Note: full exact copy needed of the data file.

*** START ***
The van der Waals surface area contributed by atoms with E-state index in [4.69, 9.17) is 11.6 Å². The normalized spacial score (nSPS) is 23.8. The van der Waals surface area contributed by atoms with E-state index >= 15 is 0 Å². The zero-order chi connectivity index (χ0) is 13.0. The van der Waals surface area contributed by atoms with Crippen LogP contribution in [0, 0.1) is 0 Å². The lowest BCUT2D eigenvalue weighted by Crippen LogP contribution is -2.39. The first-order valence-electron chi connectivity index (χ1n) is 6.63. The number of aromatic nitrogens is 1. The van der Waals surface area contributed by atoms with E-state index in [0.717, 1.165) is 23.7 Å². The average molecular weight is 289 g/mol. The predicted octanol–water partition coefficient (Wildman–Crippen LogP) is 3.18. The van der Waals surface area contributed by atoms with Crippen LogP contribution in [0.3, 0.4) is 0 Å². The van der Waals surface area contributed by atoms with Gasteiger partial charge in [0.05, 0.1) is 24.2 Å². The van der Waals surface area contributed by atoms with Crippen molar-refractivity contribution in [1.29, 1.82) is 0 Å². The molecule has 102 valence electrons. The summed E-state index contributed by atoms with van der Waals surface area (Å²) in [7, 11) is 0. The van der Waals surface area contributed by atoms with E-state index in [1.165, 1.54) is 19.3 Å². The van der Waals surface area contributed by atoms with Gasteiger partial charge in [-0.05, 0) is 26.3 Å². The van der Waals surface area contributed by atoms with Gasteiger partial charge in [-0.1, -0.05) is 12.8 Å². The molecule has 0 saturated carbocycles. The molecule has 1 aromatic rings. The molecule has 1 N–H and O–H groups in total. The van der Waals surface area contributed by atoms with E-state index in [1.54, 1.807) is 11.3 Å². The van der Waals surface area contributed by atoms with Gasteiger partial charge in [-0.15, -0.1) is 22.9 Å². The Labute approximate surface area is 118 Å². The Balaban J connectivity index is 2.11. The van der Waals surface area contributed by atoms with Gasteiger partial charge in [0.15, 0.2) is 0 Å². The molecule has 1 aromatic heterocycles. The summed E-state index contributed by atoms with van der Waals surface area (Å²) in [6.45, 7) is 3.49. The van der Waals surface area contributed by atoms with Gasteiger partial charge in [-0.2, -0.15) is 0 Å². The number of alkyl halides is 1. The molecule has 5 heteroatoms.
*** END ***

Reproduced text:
The van der Waals surface area contributed by atoms with E-state index in [4.69, 9.17) is 11.6 Å². The normalized spacial score (nSPS) is 23.8. The van der Waals surface area contributed by atoms with E-state index >= 15 is 0 Å². The zero-order chi connectivity index (χ0) is 13.0. The van der Waals surface area contributed by atoms with Crippen LogP contribution in [0, 0.1) is 0 Å². The lowest BCUT2D eigenvalue weighted by Crippen LogP contribution is -2.39. The first-order valence-electron chi connectivity index (χ1n) is 6.63. The number of aromatic nitrogens is 1. The van der Waals surface area contributed by atoms with E-state index in [0.717, 1.165) is 23.7 Å². The average molecular weight is 289 g/mol. The predicted octanol–water partition coefficient (Wildman–Crippen LogP) is 3.18. The van der Waals surface area contributed by atoms with Crippen LogP contribution in [0.3, 0.4) is 0 Å². The van der Waals surface area contributed by atoms with Gasteiger partial charge in [0.05, 0.1) is 24.2 Å². The van der Waals surface area contributed by atoms with Crippen molar-refractivity contribution in [1.29, 1.82) is 0 Å². The molecule has 102 valence electrons. The summed E-state index contributed by atoms with van der Waals surface area (Å²) in [7, 11) is 0. The van der Waals surface area contributed by atoms with E-state index in [1.165, 1.54) is 19.3 Å². The van der Waals surface area contributed by atoms with Gasteiger partial charge in [-0.05, 0) is 26.3 Å². The van der Waals surface area contributed by atoms with Gasteiger partial charge in [-0.1, -0.05) is 12.8 Å². The molecule has 0 saturated carbocycles. The molecule has 1 aromatic rings. The molecule has 1 N–H and O–H groups in total. The van der Waals surface area contributed by atoms with E-state index in [1.54, 1.807) is 11.3 Å². The van der Waals surface area contributed by atoms with Gasteiger partial charge in [-0.15, -0.1) is 22.9 Å². The Labute approximate surface area is 118 Å². The Balaban J connectivity index is 2.11. The van der Waals surface area contributed by atoms with Gasteiger partial charge in [0.15, 0.2) is 0 Å². The molecule has 1 aromatic heterocycles. The summed E-state index contributed by atoms with van der Waals surface area (Å²) in [6.45, 7) is 3.49. The van der Waals surface area contributed by atoms with Gasteiger partial charge in [-0.2, -0.15) is 0 Å². The number of alkyl halides is 1. The molecule has 5 heteroatoms.